I feel like it can become so easy for a development project to become bad if a team is not on the same page. Sometimes projects might just sort of work out through a sort of osmosis or miracle, but many times a crazy-train project derails because of a lack of organization or cohesion. One thing that can simply bring organization and cohesion together for a team is the task. Respect the task.
A project is a symphony
A well-executed project is like a masterful symphony. Both require talented resources with different skill-sets, all working in harmony to interpret a score that makes an audience happy. A symphony is broken down into movements that are further broken down into a collection of measures that may only last a few second each, but the measures are very important. It is the sums of all of the well-executed measures that make the masterful symphony… the art, which hopefully results in something pleasant to the senses. As members of a development team, our project is more likely to be a success when all of our measures, or tasks, are well executed.
Without working to master and honor each individual measure, the symphony will never be great. In the land of web projects (and really any of the project management methodologies), we have our own version of a measure and that is a task. And like all members of an orchestra must respect the measure, all members of a project should respect the task.
How can we actively work to respect the task?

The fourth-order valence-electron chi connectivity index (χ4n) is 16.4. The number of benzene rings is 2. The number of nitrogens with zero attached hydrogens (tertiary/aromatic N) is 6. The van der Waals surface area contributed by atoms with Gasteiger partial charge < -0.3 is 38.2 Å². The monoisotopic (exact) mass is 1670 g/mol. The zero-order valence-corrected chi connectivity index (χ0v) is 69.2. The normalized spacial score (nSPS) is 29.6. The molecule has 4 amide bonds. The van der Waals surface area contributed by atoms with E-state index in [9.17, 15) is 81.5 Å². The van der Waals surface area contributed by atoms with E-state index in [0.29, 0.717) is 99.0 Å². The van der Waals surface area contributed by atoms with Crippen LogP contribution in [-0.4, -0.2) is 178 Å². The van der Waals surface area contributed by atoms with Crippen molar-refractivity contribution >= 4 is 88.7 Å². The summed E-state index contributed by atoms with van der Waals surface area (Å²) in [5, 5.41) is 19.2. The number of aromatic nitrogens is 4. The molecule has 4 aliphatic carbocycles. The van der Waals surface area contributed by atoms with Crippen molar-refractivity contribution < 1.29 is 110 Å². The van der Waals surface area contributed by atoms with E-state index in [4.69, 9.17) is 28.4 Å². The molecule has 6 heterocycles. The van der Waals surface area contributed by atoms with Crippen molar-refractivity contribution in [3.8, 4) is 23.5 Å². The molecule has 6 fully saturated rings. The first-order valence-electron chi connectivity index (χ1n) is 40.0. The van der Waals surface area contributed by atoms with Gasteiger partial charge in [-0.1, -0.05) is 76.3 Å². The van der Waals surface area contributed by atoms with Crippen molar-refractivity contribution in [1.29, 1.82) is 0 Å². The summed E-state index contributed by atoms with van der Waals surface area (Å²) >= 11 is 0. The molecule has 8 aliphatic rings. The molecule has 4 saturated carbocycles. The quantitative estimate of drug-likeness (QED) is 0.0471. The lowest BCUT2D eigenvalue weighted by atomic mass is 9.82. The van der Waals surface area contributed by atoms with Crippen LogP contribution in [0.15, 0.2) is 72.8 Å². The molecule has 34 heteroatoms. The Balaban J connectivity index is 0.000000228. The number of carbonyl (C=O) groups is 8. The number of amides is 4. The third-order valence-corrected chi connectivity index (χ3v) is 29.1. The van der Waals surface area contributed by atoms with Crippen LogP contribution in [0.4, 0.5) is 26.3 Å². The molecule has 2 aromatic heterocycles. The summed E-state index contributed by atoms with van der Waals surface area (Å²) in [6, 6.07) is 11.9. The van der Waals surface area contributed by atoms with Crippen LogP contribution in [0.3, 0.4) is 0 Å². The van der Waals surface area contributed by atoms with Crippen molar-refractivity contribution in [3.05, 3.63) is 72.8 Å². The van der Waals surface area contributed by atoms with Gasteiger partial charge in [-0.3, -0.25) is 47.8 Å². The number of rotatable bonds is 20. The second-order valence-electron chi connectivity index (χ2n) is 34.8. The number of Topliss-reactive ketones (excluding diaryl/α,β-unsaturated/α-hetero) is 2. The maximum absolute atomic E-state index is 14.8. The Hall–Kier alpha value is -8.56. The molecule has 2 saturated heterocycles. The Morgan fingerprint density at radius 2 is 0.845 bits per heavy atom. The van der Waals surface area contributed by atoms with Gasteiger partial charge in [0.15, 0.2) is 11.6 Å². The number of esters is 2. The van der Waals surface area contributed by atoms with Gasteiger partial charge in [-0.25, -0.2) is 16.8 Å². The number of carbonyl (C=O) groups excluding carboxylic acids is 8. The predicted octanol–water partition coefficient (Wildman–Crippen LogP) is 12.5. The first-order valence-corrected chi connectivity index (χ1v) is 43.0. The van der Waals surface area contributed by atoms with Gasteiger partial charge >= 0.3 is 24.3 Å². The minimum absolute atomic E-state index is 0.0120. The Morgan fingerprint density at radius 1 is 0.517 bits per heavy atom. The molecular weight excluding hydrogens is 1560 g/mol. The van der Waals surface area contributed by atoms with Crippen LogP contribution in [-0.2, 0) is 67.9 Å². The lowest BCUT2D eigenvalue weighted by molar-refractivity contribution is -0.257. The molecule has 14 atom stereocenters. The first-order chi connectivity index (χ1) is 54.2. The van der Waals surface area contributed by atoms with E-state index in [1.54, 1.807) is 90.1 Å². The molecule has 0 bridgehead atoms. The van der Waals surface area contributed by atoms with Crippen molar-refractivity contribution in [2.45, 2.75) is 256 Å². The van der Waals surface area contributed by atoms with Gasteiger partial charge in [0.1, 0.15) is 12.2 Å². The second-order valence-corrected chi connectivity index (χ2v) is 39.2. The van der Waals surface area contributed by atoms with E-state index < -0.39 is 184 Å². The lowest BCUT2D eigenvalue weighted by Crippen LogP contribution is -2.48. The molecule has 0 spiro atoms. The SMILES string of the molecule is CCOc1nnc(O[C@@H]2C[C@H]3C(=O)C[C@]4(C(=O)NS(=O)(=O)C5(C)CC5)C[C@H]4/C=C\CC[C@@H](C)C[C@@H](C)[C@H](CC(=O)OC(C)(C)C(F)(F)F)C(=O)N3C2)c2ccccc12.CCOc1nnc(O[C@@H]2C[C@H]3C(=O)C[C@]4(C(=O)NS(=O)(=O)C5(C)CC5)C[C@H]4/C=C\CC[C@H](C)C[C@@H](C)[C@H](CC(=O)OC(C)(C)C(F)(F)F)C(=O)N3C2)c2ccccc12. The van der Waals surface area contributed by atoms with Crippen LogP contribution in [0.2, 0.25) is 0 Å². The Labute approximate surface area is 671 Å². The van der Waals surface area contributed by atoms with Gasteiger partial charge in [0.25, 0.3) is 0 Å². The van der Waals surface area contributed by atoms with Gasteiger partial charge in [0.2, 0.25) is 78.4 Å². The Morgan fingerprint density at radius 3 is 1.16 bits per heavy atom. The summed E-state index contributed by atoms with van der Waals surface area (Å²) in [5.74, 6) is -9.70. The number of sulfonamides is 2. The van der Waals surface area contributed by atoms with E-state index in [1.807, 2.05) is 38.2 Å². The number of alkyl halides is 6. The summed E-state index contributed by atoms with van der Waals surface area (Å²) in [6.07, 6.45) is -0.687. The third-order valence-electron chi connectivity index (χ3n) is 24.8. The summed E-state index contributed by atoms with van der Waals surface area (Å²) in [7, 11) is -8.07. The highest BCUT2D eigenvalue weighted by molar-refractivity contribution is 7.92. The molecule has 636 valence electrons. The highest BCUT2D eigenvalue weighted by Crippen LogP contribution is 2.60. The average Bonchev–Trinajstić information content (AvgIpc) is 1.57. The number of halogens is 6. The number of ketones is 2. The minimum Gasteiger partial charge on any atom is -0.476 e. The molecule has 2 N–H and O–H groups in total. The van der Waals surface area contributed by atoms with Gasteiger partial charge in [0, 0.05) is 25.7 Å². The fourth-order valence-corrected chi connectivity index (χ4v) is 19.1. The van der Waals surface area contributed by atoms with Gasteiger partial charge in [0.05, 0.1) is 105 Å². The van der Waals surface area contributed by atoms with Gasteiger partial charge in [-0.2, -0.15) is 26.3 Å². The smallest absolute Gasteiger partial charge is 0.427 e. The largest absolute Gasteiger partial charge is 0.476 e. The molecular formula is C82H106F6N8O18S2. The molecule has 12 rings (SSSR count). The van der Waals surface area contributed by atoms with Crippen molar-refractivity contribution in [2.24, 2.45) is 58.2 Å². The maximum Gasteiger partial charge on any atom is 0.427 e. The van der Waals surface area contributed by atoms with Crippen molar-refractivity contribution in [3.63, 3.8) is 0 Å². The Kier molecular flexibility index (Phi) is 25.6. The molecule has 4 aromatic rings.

- Respect the task by holding each other accountable to make sure that tasks exist. These tasks are like score for a symphony and if the orchestra has no sheet music or blank sheet music, it is going to be hard for them to play. I don’t like performing work if there is not a task and I work to make sure one is created and assigned to me.
- Respect the task by holding each other accountable to make sure that MEANINGFUL tasks exist. If a task is assigned to me and I don’t understand what I am supposed to do from the task itself, I either assign it back or I work to find out what it is supposed to mean and document it myself on the task (for review). This helps stop assumptions and increase knowledge about where the task is and where it needs to go.
- Respect the task by following appropriate workflow and assignment. Each organization is different, but when you are done with your part of the task, what happens next? If someone else is responsible for the next actionable item, how is it marked on that task to make that assignment? Is the task code complete? Does it need to be marked as such?
- Respect the task by following a Project Manager’s lead. An orchestra has a conductor with a baton; project teams have a project manager. The goal isn’t necessarily just to tell you what to do, but to work together to make the whole teamwork in unison for a good end product. A member of the orchestra follows the notes on the page and works with the conductor to make sure everything is in sync. A member of a project should keep an eye on the stories/tasks/project, but also the project manager. While you might see things the conductor cannot, often times the conductor can see a complete view of how the teams are working together. Your communication with the Project Management can result in meaningful communication with the rest of the team.
Doing these things can sometimes be seen as nit picky or annoying by others, but I feel like I am doing our future selves a favor by doing my part to respect the task. Verbal communication is very important, but so is documented, written down communication and that is where the task comes in. When we are in the last scramble to fix x, y or z thing… our job can only be EASIER by having well documented and meaningful tasks for us to look back on. When we look back at a project to either improve our process or look at the timeline of a project, the sum of the tasks will give us a good picture.
Having meaningful, well written tasks allows a team to better fulfill the needs of today and help create artifacts that can help a team improve in the future.
Respect the task.